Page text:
The Block Imaging team recently had the opportunity to confer with Keith Mildenberger of Neusoft Medical Systems about all things XR-29. One of the topics he was kind enough to share about was ways that facilities can check their CT scanners for the features required to be NEMA XR-29 compliant.
We'll be sharing these insights below to help you better understand which CT units will avoid reimbursement cuts and which ones won't. AND, in case you're wondering who Keith is and why we think of him as such an authority on NEMA XR-29, you should know that he had a hand in writing the standard. So, straight from the proverbial horse's mouth: How to check your CT scanner for NEMA XR-29 compliance, in 5 steps.
Step 1: Ask Your OEM
The best advice is to ask your equipment manufacturer, specifically someone in a sales or marketing capacity. If your system has not been maintained by the manufacturer it is possible that some requirements simply have not been installed. In many cases, the manufacturer will install these free of charge, as all manufacturers have been encouraged by the FDA to implement features like Dose Check as widely as possible.
If you cannot get a clear answer from your manufacturer, there are some things you can do to make the determination yourself.
Step 2: Check for AEC
Each OEM calls their AEC features by a proprietary name. Look for the following product names associated with your scanner. If your console shows the corresponding name as enabled, your scanner should meet the AEC requirement.
- GE – Auto mA/ Smart mA
- Toshiba – SUREEXPOSURE
- Siemens – CareDose
- Philips – DoseRight
- Hitachi – Intelli EC
There should also be a way to control AEC via the control panel of your CT system. Tabs or menu options that give you access to these controls are another indicator that AEC is on your system.
It is also relatively simple to look at a study and see if you have AEC. To do this, you'll need to compare several images from the same patient scan, noting the mA per slice. If you can see that the mA is being adjusted based on the attenuation of the anatomical region being imaged, this is an indication that your system is equipped with AEC.
Step 3: Check for Dose Check
Dose Check is a NEMA standard and if you ask your manufacturer they may be willing to install it free of charge. If it is already on your system there should be a button or tab somewhere on the CT console that will allow you to access Dose Check information, set up thresholds, etc. The example below is a screen shot of the Dose Check page from a NeuViz 16 CT system. The Dose Check selection button is clearly displayed and will give the user access to Dose Alert information.
The important thing to realize about Dose Check is that it is intended to alert the technologist that there is potential to over radiate a patient BEFORE the scan is executed. This is a patient safety mechanism and the point of the NEMA XR-25 standard that defines Dose Check. There are products being offered that use the “Dose Check” name, but they can only report that a patient has been over radiated after the fact. They ARE NOT NEMA XR-29 compliant and do not provide a safety mechanism for the patient.
Step 4: Check for Reference Protocols
Generally, the standard protocols can be displayed on your control console, categorized by anatomical region. They should also be differentiated in some way to determine whether they are for adults or pediatric patients. Below is a screenshot from a NeuViz 16 CT system. A pediatric abdominal protocol is circled in red. The button is pink- color coded to identify it as a pediatric protocol.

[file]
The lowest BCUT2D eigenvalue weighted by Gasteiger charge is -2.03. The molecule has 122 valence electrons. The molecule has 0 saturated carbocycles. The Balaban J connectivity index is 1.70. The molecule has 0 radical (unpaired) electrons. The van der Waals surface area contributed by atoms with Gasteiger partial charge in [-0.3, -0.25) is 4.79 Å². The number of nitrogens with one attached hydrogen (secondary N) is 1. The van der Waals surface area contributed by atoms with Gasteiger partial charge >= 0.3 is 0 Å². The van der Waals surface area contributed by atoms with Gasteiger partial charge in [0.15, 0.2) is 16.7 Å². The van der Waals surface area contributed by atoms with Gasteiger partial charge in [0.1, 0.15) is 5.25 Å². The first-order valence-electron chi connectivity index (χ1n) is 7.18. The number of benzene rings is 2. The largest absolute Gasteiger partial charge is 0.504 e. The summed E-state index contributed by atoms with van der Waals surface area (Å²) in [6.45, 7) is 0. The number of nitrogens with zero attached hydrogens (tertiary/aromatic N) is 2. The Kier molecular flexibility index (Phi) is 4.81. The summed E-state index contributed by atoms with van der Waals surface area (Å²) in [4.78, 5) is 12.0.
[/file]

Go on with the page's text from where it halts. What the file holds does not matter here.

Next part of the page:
Step 5: Check for DICOM Radiation Dose Structured Reporting (RDSR)
This is the most misunderstood XR-29 requirement and the one a system in question is most likely to not have. DICOM RDSR is defined by the larger DICOM standard. For a system to be truly NEMA XR-29 compliant, it needs to be able to generate a structured report that conforms with the object definitions in the DICOM 2011 PS 3.3 standard.
DICOM RDSR is intended to allow a CT system to report patient dose information in a uniform fashion to an enterprise-wide dose reporting platform. Enterprise-wide dose reporting platforms are not common in the clinical environment yet but, as dose reporting legislation proliferates, DICOM RDSR will be a very important consideration. Laws are already in effect in California, Texas, and Connecticut.
DICOM RDSR allows your CT to interface to an enterprise-wide dose reporting product regardless of its manufacturer. This way, if you add or change a dose reporting product, there are not any costly interface requirements necessary to allow your CT to supply the requisite dose information to your new dose reporting system.
If your system has DICOM RDSR capability an RDSR file will be displayed in the patient directory. Pay special attention to the “modality” column. If you see that a file has the “SR”, or structured report, type designation this means it is a DICOM RDSR file and NEMA XR-29 compliant. Do not confuse this with the dose page that is also part of the patient directory, you can tell the difference because the “modality” designation for that file will be “CT”.
Depending on what you learned from completing Keith's 5-step process, you may be thinking about proceeding in a number of ways. Whether you'd like a second opinion from a field service engineer, or need to consider replacing your CT with a new or refurbished system, we can help.
Keith has been in the diagnostic imaging business since 1983. Having held service, management, marketing, and sales positions, he has developed a broad base of experience in areas impacting the diagnostic imaging community and the patients it serves. He has been part of MITA since 2011 and involved with all aspects of NEMA XR-29, including its authorship. He is currently the CT Product Manager for Neusoft Medical Systems USA, Inc.